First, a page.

Friday, August 20, 2010

away from green

 middle  August  field 

click on sketch to enlarge
Field colors are leaving green. Each day shows more and more spent, drying, browning stalks and flower heads that are going to seed. There are blooms still and even some new blooms. Goldenrod is moving from green to gold.  Joe Pye weed is becoming less carmine, dustier, dustier.  Lemon-yellow blooms of late-year primroses bob, tall in the breezes.  Queen Anne's lace is curling up everywhere, dunn-green, almost brown, almost ashy. But, still in the fields, also, some Queen Anne's lace is startlingly white, lacey, crisp.  Around the blooms the greens are changing, frosting with mildew from humidity of the days and the nights' coolness or simply giving up, no more chlorophyll coming through: too much sun finally and night hours that are advancing.

goldenrod & primrose in the field

In these small paintings, I have the autumn colors underneath and starting to appear above the greens.

Monday, August 9, 2010

curly dock

liatris, goldenrod & curly dock in the field

The curly dock is the dark dry brown "bottlebrush" in the fields in August.  This image is from last year's autumn paintings; this year we are not seeing the goldenrod fully flaming yellow yet.  Maybe we will in another two weeks.

So almost a year later, I am still working in this format:  8x10" or 10x8" views from the fields and treelines.  This image, like the others, is done on a printmaking paper, Stonehenge or Rives BFK.  (For larger pastel painting especially, a favorite paper is 140 lb. Fabriano Artistico, hot-press [smooth, not so much textured] watercolor paper.)  I use several finely sprayed layers of fixative, even on the small works.  I make my own fixative sometimes, and I also like to use Weber Blue Label fixative.  The layering colors are mostly soft pastel, with some charcoal and lead and graphite pencil marks.  The pastels I most often use are the soft, buttery ones from Sennelier and Schminke, and the slightly harder kaolin-based ones from Rembrandt and Winser Newton.  I use other pastels sometimes, but these are my "regulars."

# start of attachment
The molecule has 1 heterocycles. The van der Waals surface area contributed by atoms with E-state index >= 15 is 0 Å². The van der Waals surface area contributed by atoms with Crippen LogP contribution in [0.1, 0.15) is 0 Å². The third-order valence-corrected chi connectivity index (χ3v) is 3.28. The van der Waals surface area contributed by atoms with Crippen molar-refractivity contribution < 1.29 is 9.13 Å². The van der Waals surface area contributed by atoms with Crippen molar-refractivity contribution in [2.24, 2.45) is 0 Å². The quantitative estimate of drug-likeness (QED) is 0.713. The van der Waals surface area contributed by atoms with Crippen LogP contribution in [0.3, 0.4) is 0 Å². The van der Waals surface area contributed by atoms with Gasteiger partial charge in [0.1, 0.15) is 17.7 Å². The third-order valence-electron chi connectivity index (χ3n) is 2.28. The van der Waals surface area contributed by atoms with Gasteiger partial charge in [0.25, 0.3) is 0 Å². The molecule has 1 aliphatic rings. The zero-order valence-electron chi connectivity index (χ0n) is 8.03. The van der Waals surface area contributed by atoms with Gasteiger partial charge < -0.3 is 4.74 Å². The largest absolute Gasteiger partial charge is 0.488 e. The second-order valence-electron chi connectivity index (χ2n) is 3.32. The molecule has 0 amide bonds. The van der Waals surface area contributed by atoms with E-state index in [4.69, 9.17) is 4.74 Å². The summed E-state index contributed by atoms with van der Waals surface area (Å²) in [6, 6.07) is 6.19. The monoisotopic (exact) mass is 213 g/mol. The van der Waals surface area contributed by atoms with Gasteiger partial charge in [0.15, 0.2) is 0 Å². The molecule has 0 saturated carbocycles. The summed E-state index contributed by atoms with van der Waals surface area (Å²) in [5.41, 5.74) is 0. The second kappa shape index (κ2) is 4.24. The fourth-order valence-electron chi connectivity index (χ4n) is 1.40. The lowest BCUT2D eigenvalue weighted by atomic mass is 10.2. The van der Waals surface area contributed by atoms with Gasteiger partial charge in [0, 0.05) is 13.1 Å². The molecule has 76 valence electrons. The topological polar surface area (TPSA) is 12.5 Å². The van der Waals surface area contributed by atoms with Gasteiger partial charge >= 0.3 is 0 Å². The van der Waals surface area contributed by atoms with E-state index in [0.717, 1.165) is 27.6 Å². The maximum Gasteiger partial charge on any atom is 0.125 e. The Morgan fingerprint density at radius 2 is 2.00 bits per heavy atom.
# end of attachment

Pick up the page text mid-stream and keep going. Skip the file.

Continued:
Many years ago I would sometimes use touches of oil pastel, for nubby texture, in combination with the soft pastels, but I have some concern for the non-drying aspect of the mineral oil in oil pastels.  Will there be holes eaten into the paper where the nubby texture marks used to be?  Will the nubby texture marks become darker and darker?  Still, if a painting's surface changes over the years, it is still the same painting, yes?  The same painting with, maybe, more dark curly dock than it had earlier!

Saturday, August 7, 2010

autumn fields

queen anne's lace & tickseed in field

liatris & coneflowers in field

sweet peas, spotted knapweed & bee balm in field

We have quite a few colorful characters in the fields nowadays.  They have wonderful names:  Queen Anne's lace, Spotted Knapweed,  Tickseed, Coneflowers, Sweet Peas, Black-eyed Susans, Bee Balm, Goatsbeard, Bladder Campion, Bouncing Bet, Smartweed, Curly Dock.  And of course there are the grasses, turning from green to all kinds of russet reds and siennas.  Dried seedheads that have turned brown and dull brown can yet erupt from their color-stillness whenever a goldfinch or purple finch or hummingbird alights upon them.

The small paintings are mostly pastel, on a printmaking paper.  Each has quite a few marks and so a good amount of layering, which, still, only translates a bit of the multifarious field activities.